Erasing the "win-lose" or "success-failure" mentality is something I am trying eliminate in my current development work with http://www.skotos.net. But I fear that as long as my projects are designated as "games" that's how they'll be played.

What I'm getting at here, rather the long way around, is that I agree that there needs to be a divorce of the computer-based narrative forms (of all stripes) from the arena computer games. The problem is that, even though the purpose (and entertainment value, as you point out) are so very different, they look and feel very much alike, and are built using the same tools.

I do think there is a potentially vast audience, separate from who we usually think of as gamers. If developers can reach that audience who isn't interested in playing games, but likes to immerse themselves in a good story, then I don't think finding investors will be hard. The problem is that computer-based narrative as an art form is still in its infancy, exploring the limitations of structure and style, trying to figure out how things work. There are no defined standards and no qualified resources to direct interested but casual users to the best work. Like you said, it's all new territory: it's always good to find others trying map it out!
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MoriartyL
Posted: Sun Nov 06, 2005 12:43 pm Reply with quote
Joined: 05 Nov 2005 Posts: 69 Location: Israel
Never. And the sooner we all understand this, the better. You are trying to separate yourselves from the whole of the fabric of gamism, and that can only hurt the long-term prospects for art. If you demand that your experiences be taken as something other than games, it reinforces the idea that games themselves are only simple, shallow, goal-oriented experiences. You also create a social environment which is just as rigid and close-minded as the current one. Instead of having a large group of gamers which ignores storytelling, we'll have a large group of gamers which ignores storytelling and we'll have a large group of gamers which ignores everything else.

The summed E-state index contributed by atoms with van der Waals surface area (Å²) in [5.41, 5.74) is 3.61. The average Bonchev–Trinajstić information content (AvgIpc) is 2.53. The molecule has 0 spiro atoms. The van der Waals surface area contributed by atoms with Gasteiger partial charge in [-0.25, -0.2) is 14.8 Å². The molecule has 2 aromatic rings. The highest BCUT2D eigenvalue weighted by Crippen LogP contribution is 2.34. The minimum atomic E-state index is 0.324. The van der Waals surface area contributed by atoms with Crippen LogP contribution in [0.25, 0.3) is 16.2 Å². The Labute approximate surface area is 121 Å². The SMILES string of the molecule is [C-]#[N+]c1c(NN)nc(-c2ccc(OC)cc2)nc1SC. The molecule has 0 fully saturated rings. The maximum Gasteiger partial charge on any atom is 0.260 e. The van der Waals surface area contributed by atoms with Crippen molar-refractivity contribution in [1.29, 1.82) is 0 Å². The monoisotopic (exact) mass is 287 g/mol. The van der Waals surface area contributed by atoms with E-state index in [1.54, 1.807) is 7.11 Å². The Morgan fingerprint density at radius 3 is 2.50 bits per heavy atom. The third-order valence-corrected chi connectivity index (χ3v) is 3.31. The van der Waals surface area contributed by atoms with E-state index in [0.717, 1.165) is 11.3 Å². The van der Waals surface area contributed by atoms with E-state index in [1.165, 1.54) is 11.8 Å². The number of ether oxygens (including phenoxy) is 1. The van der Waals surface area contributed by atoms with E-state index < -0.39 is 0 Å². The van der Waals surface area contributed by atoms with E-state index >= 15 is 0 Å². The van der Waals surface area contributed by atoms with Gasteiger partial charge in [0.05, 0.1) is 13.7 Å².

Imagine an artist, some time in the future, who would like to dedicate his life to the choreography of works which are performed through a platformer. Using his game design skills, he invents said engine, and spends the rest of his career writing great compositions (for use with this engine) of all types -character studies, duets, a whole "symphony" composed for many players and a conductor, narratives, etc.- and releasing them over the internet to a group of fans who appreciate good platforming. Surely this scenario is the ideal: an environment in which any artist can find his own unique voice, even if the medium he is searching for has not yet been invented, and release it to a public with no prejudices.